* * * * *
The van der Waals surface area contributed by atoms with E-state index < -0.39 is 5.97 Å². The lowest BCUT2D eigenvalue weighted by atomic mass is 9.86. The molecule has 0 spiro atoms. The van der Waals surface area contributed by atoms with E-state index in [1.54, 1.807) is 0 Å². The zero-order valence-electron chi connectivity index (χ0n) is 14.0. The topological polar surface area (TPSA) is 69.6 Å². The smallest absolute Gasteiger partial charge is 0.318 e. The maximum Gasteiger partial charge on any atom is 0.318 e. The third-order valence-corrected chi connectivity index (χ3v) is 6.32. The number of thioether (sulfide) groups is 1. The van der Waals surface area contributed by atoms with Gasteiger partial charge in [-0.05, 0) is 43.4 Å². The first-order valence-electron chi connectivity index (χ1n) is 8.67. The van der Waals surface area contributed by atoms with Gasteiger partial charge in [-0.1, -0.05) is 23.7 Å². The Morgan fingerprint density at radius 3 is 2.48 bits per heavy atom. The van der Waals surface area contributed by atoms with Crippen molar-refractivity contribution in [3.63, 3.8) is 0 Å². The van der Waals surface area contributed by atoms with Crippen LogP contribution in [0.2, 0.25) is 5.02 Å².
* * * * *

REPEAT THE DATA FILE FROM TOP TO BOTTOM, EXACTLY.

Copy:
The van der Waals surface area contributed by atoms with E-state index < -0.39 is 5.97 Å². The lowest BCUT2D eigenvalue weighted by atomic mass is 9.86. The molecule has 0 spiro atoms. The van der Waals surface area contributed by atoms with E-state index in [1.54, 1.807) is 0 Å². The zero-order valence-electron chi connectivity index (χ0n) is 14.0. The topological polar surface area (TPSA) is 69.6 Å². The smallest absolute Gasteiger partial charge is 0.318 e. The maximum Gasteiger partial charge on any atom is 0.318 e. The third-order valence-corrected chi connectivity index (χ3v) is 6.32. The number of thioether (sulfide) groups is 1. The van der Waals surface area contributed by atoms with Gasteiger partial charge in [-0.05, 0) is 43.4 Å². The first-order valence-electron chi connectivity index (χ1n) is 8.67. The van der Waals surface area contributed by atoms with Gasteiger partial charge in [-0.1, -0.05) is 23.7 Å². The Morgan fingerprint density at radius 3 is 2.48 bits per heavy atom. The van der Waals surface area contributed by atoms with Crippen molar-refractivity contribution in [3.63, 3.8) is 0 Å². The van der Waals surface area contributed by atoms with Crippen LogP contribution in [0.2, 0.25) is 5.02 Å².